Orwell''''''''s work continues to influence popular and political culture , and the term Orwellian – descriptive of totalitarian or authoritarian social practices – has entered the language together with many of his neologisms , including cold war , Big Brother , Thought Police , Room 101 , memory hole , newspeak , doublethink , and thoughtcrime . [5]

    When I was about sixteen I suddenly discovered the joy of mere words, i.e. the sounds and associations of words. The lines from Paradise Lost

    A happy vicar I might have been
    Two hundred years ago
    To preach upon eternal doom
    And watch my walnuts grow;

  9. author
    User1488294423 17 Jan 2017 22:40

    These five passages have not been picked out because they are especially bad I could have quoted far worse if I had chosen but because they illustrate various of the mental vices from which we now suffer. They are a little below the average, but are fairly representative examples. I number them so that I can refer back to them when necessary:

    1. I am not, indeed, sure whether it is not true to say that the Milton who once seemed not unlike a seventeenth-century Shelley had not become, out of an experience ever more bitter in each year, more alien [sic] to the founder of that Jesuit sect which nothing could induce him to tolerate.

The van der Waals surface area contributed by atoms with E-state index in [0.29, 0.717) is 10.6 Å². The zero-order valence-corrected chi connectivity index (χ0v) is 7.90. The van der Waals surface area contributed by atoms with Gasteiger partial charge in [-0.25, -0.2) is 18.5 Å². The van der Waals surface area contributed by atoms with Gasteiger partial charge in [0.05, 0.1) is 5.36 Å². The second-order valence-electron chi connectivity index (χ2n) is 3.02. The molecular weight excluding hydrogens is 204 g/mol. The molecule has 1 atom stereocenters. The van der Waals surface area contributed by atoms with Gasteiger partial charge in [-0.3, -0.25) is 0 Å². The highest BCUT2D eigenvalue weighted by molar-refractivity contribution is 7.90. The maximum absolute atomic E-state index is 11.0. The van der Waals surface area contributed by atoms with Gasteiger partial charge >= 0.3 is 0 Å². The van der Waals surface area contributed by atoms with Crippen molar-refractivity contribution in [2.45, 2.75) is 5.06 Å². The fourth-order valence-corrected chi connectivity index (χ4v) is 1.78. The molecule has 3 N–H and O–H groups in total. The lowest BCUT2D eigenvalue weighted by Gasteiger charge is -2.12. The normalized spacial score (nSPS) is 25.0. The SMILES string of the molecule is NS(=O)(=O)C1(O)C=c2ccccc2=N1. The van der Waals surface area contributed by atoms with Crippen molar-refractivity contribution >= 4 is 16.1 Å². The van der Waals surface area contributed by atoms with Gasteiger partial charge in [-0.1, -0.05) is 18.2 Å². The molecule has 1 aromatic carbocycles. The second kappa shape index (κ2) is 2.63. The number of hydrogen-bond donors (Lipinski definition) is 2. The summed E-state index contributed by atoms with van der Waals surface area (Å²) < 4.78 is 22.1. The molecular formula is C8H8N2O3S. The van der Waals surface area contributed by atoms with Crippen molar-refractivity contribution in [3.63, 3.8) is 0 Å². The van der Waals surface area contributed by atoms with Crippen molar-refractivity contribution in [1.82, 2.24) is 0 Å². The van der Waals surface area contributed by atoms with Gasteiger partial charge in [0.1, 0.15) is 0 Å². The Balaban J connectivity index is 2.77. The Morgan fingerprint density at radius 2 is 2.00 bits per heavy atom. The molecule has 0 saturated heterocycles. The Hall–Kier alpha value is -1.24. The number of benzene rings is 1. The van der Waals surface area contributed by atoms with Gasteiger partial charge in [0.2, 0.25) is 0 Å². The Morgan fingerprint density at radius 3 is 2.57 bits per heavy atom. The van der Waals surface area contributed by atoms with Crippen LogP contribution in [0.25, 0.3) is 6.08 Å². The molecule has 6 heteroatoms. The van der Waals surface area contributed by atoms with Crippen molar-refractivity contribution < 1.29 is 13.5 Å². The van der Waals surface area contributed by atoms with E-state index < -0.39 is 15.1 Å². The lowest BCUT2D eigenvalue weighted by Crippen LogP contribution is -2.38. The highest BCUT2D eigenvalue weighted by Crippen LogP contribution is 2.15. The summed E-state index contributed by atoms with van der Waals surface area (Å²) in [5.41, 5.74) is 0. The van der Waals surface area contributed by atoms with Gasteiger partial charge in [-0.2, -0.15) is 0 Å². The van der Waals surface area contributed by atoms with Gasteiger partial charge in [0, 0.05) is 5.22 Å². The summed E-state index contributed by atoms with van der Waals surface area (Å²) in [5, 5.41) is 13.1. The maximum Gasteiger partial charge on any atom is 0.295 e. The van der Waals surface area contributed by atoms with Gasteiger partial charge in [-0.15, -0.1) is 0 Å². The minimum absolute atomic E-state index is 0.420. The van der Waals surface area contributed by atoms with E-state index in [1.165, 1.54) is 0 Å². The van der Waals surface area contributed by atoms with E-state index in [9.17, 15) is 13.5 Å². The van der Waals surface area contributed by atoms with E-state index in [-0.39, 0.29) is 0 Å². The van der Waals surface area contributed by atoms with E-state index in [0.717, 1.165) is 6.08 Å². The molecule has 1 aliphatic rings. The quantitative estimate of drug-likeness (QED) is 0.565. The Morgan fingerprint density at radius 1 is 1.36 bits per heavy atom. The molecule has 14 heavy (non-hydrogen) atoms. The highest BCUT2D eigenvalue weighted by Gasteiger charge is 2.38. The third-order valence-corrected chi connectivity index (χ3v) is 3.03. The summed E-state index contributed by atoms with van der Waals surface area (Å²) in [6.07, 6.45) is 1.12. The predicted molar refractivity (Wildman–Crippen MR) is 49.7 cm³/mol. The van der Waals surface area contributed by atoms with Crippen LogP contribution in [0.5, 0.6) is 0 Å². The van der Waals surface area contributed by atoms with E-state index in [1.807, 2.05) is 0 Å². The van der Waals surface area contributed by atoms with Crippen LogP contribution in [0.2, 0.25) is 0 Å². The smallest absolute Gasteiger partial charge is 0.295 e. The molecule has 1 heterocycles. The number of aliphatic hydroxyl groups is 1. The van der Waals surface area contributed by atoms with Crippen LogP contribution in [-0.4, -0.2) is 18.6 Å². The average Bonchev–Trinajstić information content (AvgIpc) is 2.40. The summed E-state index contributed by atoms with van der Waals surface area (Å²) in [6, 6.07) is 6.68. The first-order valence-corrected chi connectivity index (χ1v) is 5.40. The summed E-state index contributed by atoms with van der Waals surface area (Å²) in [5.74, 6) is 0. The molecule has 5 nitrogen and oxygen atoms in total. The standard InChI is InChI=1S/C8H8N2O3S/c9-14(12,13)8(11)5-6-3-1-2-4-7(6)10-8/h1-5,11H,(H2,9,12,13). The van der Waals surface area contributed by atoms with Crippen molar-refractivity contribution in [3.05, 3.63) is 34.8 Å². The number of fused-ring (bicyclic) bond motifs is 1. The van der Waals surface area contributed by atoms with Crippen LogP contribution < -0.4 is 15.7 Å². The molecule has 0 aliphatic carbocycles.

" Politics and the English Language " (1946) is an essay by George Orwell that criticises the "ugly and inaccurate" written English of his time and examines the connection between political orthodoxies and the debasement of language.

    The insincerity of the writer perpetuates the decline of the language as people (particularly politicians, Orwell later notes) attempt to disguise their intentions behind euphemisms and convoluted phrasing. Orwell says that this decline is self-perpetuating. He argues that it is easier to think with poor English because the language is in decline, as the language declines, "foolish" thoughts become even easier, reinforcing the original cause:

    Eric Arthur Blair (25 June 1903 – 21 January 1950), [1] better known by his pen name George Orwell , was an English novelist, essayist, journalist, and critic. His work is marked by lucid prose, awareness of social injustice , opposition to totalitarianism , and outspoken support of democratic socialism. [2] [3]